We are left to keep this ideas smoking in our collective pipes for the time being however, as Jim Robinson the new public works director lobs a few art grenades over the levee himself. Perhaps the fund could curry favor with the city by sponsoring a city employee photography exhibit to raise morale. It could be called "Our Hidden Talent Exhibition".
To the everlasting credit of the Arts in Public Places Committee the suggestion is met with polite non elaboration, and is never ever mentioned again out loud. Is there any idea less appetizing and more narcissistic than employee talent shows?
Centuries (actually millennia) of experience have done nothing if they haven't pointed out that if a culture has largely chosen to 'hide talent', then there is usually a very good reason why it remains hidden.
The entire discussion is brought to the magical kill words of any art committee: ' Project efficiancy through City Departments' Once those words, in that sequence have been uttered, it is the solid and lasting proof that the idea has been strangled right in the cradle.
In the meantime, the committee moves on to more important subjects. (and really, was there any hope of discussing anything else very seriously once the 'non sustainability of the ________ account' is mentioned---in any context?)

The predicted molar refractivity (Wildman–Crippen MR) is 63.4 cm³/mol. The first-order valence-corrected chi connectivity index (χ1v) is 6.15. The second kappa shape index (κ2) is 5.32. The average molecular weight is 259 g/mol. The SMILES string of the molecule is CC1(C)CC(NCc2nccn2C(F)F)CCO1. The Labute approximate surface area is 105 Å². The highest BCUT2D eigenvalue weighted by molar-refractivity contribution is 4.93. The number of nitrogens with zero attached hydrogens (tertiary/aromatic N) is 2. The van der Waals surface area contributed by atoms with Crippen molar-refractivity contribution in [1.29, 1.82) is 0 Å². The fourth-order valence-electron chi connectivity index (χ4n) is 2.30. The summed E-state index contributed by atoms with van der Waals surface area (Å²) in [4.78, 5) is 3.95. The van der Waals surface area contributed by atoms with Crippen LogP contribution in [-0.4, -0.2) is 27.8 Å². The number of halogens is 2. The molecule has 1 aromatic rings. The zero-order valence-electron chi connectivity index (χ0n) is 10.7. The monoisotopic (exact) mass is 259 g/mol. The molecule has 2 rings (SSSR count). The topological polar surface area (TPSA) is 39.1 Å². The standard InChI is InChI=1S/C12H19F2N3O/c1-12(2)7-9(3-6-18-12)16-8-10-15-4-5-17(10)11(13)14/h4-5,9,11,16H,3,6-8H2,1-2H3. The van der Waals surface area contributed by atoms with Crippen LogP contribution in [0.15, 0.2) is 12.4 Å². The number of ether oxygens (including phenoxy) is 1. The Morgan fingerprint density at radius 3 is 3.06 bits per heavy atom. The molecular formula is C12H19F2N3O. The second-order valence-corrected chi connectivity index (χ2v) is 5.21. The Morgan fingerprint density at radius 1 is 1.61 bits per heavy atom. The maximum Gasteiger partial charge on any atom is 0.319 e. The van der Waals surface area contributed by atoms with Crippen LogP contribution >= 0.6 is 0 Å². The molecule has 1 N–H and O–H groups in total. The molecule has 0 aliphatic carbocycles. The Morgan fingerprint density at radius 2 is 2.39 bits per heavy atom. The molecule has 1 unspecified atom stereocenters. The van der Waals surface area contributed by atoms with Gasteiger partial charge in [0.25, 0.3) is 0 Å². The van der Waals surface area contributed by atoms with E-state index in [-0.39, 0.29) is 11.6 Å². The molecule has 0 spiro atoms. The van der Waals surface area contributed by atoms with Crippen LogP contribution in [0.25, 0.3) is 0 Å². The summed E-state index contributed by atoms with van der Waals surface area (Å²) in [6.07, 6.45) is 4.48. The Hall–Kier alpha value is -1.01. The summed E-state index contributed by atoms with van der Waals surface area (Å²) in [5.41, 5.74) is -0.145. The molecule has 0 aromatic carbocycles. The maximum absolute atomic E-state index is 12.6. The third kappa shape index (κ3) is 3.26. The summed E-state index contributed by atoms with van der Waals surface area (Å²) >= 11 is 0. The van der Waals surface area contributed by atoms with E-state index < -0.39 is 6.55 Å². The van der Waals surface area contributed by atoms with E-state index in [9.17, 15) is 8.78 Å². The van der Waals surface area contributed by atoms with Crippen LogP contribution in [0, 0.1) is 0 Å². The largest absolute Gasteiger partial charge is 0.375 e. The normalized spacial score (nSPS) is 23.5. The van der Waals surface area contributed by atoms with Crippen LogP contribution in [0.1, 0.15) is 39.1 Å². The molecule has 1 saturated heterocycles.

Nobody really has a grasp of it, but it sounds worrisome, and Christie Holochek asks for a sparate meeting with Sandra Hull Richardson to discuss this whole 'money' thing. Maybe the Parks Department can be talked into paying for it
Also mentioned at this meeting is the "EPOCH" Event. Which is happening in April 2013, people.
John Bunker forecasts a major event, and it is the general consensus of the committee that they better go ahead and delineate their obligations and boundaries before any of this comes back to haunt them (anyone guess that the recent 'deaccession' recriminations are very fresh in everyone's mind? People and their issues....!)
It is decided to summon *Wayne Wood the organizer of the EPOCH event to the June Meeting.
Finally amongst the updates, we are told that "The App" seems to be percolating right along.
Also, meeting will now be every other month during the summer, so May or July Committee Meetings.
notations by Stephen Dare
*This would soon become unnecessary as the redoubtable Dr. Wood would announce his withdrawal from anything EPOCH related, which would shift a few shoulders on the totem pole downward and be rebranded (unsurprisingly) the "One Spark" event. (Can we say Parking Spark crossbranding anyone?)
To read other meeting minutes from 2012, click the links here: